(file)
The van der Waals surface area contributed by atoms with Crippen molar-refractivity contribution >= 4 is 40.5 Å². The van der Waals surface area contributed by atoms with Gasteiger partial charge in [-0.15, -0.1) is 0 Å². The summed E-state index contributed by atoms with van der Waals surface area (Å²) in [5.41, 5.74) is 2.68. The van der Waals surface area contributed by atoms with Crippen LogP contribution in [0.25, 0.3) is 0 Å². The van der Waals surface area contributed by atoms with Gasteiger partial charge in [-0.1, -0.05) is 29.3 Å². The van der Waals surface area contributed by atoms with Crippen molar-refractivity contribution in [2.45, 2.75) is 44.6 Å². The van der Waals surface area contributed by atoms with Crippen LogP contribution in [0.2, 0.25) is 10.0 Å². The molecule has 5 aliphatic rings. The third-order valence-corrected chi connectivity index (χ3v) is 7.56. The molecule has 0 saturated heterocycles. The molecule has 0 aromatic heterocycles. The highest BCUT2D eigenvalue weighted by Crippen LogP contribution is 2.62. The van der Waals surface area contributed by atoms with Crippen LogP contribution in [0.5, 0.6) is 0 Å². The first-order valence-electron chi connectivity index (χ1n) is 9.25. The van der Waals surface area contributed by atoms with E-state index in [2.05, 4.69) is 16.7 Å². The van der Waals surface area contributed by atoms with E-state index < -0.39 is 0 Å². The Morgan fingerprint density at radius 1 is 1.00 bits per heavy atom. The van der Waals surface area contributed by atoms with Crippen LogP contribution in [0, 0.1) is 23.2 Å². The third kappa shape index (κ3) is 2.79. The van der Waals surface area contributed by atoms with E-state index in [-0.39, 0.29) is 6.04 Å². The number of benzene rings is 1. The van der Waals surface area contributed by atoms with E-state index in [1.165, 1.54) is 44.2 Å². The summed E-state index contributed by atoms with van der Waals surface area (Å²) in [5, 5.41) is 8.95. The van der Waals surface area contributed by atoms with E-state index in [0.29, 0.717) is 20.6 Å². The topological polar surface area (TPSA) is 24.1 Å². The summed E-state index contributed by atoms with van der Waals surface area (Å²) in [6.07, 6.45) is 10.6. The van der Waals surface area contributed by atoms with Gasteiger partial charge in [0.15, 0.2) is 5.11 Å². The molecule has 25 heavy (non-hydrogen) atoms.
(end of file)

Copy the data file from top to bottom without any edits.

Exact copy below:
The van der Waals surface area contributed by atoms with Crippen molar-refractivity contribution >= 4 is 40.5 Å². The van der Waals surface area contributed by atoms with Gasteiger partial charge in [-0.15, -0.1) is 0 Å². The summed E-state index contributed by atoms with van der Waals surface area (Å²) in [5.41, 5.74) is 2.68. The van der Waals surface area contributed by atoms with Crippen LogP contribution in [0.25, 0.3) is 0 Å². The van der Waals surface area contributed by atoms with Gasteiger partial charge in [-0.1, -0.05) is 29.3 Å². The van der Waals surface area contributed by atoms with Crippen molar-refractivity contribution in [2.45, 2.75) is 44.6 Å². The van der Waals surface area contributed by atoms with Crippen LogP contribution in [0.2, 0.25) is 10.0 Å². The molecule has 5 aliphatic rings. The third-order valence-corrected chi connectivity index (χ3v) is 7.56. The molecule has 0 saturated heterocycles. The molecule has 0 aromatic heterocycles. The highest BCUT2D eigenvalue weighted by Crippen LogP contribution is 2.62. The van der Waals surface area contributed by atoms with Crippen LogP contribution in [0.5, 0.6) is 0 Å². The first-order valence-electron chi connectivity index (χ1n) is 9.25. The van der Waals surface area contributed by atoms with E-state index in [2.05, 4.69) is 16.7 Å². The van der Waals surface area contributed by atoms with E-state index < -0.39 is 0 Å². The Morgan fingerprint density at radius 1 is 1.00 bits per heavy atom. The van der Waals surface area contributed by atoms with Crippen LogP contribution in [0, 0.1) is 23.2 Å². The third kappa shape index (κ3) is 2.79. The van der Waals surface area contributed by atoms with E-state index in [-0.39, 0.29) is 6.04 Å². The number of benzene rings is 1. The van der Waals surface area contributed by atoms with E-state index in [1.165, 1.54) is 44.2 Å². The summed E-state index contributed by atoms with van der Waals surface area (Å²) in [5, 5.41) is 8.95. The van der Waals surface area contributed by atoms with E-state index in [0.29, 0.717) is 20.6 Å². The topological polar surface area (TPSA) is 24.1 Å². The summed E-state index contributed by atoms with van der Waals surface area (Å²) in [6.07, 6.45) is 10.6. The van der Waals surface area contributed by atoms with Gasteiger partial charge in [0.15, 0.2) is 5.11 Å². The molecule has 25 heavy (non-hydrogen) atoms.